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We’re happy to let you know that we’re hosting a free webinar “Scale design efficiently with DesignOps2.0” with a guest speaker: Erica Rider from PayPal’s internal developer tools team.

Join now for free!

During the webinar, Erica will share some DesignOps best practices and explain how to smoothly transform your design processes, remove UX bottlenecks, and empower product teams with an end-to-end product development lifecycle.

Apart you’ll learn how to:

  • Transform your organization from a development-driven organization to a design-driven one.
  • Optimize your design processes and facilitate design quality through smooth processes.
  • Connect design and operations by sharing and expanding design intelligence.

Date and time: Oct 29th, 2020 at 10:00 PDT

Join here: https://get.uxpin.com/design-ops-webinar/


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Like Patrick Bateman inspecting Paul Allen’s business card, it’s easy to be envious when inspecting the design systems of GitHub, IBM, and Atlassian.

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Source: GitHub Primer

Responsive? Check.

Patterns? Check.

Vector-based design libraries? Check.

These systems are monuments to work-ethic, discipline, and teamwork. When a design system is launched, it dramatically reduces the time it takes to go from prototype to a living app. It also reduces communication friction between designers and devs and cuts UX bugs by consolidating the experience around well-supported components.

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Have you been asked to create a design system at your company? Or are you struggling to keep your existing design system components consistent between deployed code and design libraries? You owe it to yourself to see how Merge can dramatically simplify your workflow. Before I introduce Merge, let’s look at how a classical design system was built and maintained at a forwarding-looking company like GitHub. …


This is an excerpt from the Interaction Design Best Practices ebook, written by Jerry Cao, Kamil Zięba, Matt Ellis, and originally published on UXPin.com.

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Embracing Space in Interaction Design: How to Position Common Elements for Successful IxD

Effective use of space in interaction design requires an understanding of aesthetics, functionality, and human behavior. In fact, spatial design is the link between the more stylistic dimensions of language and visuals, and the more practical ones of responsiveness, time, and user behavior. Space exists somewhere in the middle, dealing with issues on both sides of the spectrum.

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Photo credits: wearec2.com

We’ll start our discussion on space by talking about it in its purest form — white space — and why you shouldn’t fear it. Then we’ll get into more practical tips on how to treat space in interaction design so that your interface doesn’t feel cluttered or isolated. …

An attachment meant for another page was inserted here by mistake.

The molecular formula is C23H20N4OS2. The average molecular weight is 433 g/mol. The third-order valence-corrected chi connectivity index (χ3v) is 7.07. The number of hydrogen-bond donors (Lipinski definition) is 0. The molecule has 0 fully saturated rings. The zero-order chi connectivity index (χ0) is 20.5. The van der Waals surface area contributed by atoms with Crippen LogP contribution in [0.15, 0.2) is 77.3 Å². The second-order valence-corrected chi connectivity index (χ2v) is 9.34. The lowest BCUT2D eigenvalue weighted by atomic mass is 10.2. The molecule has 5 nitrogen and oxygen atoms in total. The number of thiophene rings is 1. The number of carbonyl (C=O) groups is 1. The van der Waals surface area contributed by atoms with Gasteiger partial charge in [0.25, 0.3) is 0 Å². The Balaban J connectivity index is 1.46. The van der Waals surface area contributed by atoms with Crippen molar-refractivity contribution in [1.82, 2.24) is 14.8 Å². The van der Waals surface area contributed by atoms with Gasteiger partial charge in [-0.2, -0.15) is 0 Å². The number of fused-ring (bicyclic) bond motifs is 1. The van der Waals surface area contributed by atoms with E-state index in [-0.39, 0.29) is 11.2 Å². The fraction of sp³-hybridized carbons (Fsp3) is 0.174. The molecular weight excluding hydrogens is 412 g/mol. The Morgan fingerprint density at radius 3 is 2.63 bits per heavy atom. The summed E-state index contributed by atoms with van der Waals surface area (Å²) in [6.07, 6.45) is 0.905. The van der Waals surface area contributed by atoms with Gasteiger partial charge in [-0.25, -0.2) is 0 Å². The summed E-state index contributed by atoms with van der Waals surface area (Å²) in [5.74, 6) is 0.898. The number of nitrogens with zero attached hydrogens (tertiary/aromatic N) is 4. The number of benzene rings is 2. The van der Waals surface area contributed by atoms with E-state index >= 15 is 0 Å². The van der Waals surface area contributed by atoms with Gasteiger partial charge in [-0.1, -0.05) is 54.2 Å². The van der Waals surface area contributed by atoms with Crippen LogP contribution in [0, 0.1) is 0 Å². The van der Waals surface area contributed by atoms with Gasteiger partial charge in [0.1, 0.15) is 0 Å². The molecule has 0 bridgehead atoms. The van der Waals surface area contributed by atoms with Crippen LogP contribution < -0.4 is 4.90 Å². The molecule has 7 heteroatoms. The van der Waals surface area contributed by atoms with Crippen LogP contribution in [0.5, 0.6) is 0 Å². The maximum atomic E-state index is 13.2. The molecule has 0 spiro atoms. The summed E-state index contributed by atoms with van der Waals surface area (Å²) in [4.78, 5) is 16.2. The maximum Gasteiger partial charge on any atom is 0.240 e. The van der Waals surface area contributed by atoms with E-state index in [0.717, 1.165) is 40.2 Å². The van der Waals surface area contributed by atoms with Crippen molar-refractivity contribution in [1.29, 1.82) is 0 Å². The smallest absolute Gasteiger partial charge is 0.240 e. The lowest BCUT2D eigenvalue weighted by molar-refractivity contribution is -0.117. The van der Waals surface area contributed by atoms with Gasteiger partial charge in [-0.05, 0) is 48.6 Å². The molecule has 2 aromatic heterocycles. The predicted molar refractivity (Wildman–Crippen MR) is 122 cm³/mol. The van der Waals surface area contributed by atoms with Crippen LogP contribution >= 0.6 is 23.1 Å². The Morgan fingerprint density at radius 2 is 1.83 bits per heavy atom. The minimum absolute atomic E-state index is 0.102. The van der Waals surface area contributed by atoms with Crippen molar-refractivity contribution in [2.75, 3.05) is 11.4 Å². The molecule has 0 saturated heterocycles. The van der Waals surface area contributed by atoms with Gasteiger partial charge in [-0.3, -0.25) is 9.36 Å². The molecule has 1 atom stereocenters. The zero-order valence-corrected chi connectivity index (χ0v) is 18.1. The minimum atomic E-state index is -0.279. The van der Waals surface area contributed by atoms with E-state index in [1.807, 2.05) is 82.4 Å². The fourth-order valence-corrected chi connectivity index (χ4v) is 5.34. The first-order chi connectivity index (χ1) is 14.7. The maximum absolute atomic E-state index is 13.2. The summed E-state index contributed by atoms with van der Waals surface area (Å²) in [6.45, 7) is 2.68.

This is an excerpt from the Interaction Design Best Practices ebook, written by Jerry Cao, Kamil Zięba, Matt Ellis, and originally published on UXPin.com.

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Size & Distance in Interaction Design: When To Apply Fitts’s Law (and When Not To)

While he never lived to see the Internet, engineering psychologist Paul Fitts nonetheless had a huge influence on digital design with his 1954 proposal now known as Fitts’s Law. We can describe Fitts’s Law as:

…a model of human movement in HCI and ergonomics which predicts that the time required to rapidly move to a target area is a function of the distance to and the size of the target.

What this means in layman’s term’s is that the larger and closer a target, the faster and easier it is to select the target. Fitts proved his idea mathematically, and the law is still popular today in digital design (just play this quick game and you’ll understand immediately). …


This is an excerpt from the Interaction Design Best Practices ebook, written by Jerry Cao, Kamil Zięba, Matt Ellis, and originally published on UXPin.com.

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Affordances — The Interaction Designer’s Secret Weapon: Different Types of Signifiers and How to Use Them

Let’s get philosophical for a second. Pretend you’ve never seen a hammer before, but now there’s one in front of you. You see a hard metal part, with weird shapes, spikes, and knobs. Then you see a long wooden part, smooth, and a little bigger than the size of your hand. Which part would you grab when you pick it up? And what is a hammer for, anyways?

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The hammer applies force to objects, but you only know that because of its signifiers. The hammer’s handle tells you that you can grab it. It’s size, shape, and look are all subtle cues to its use, and even if you don’t know what a hammer is for, you can at least guess how to pick one up. …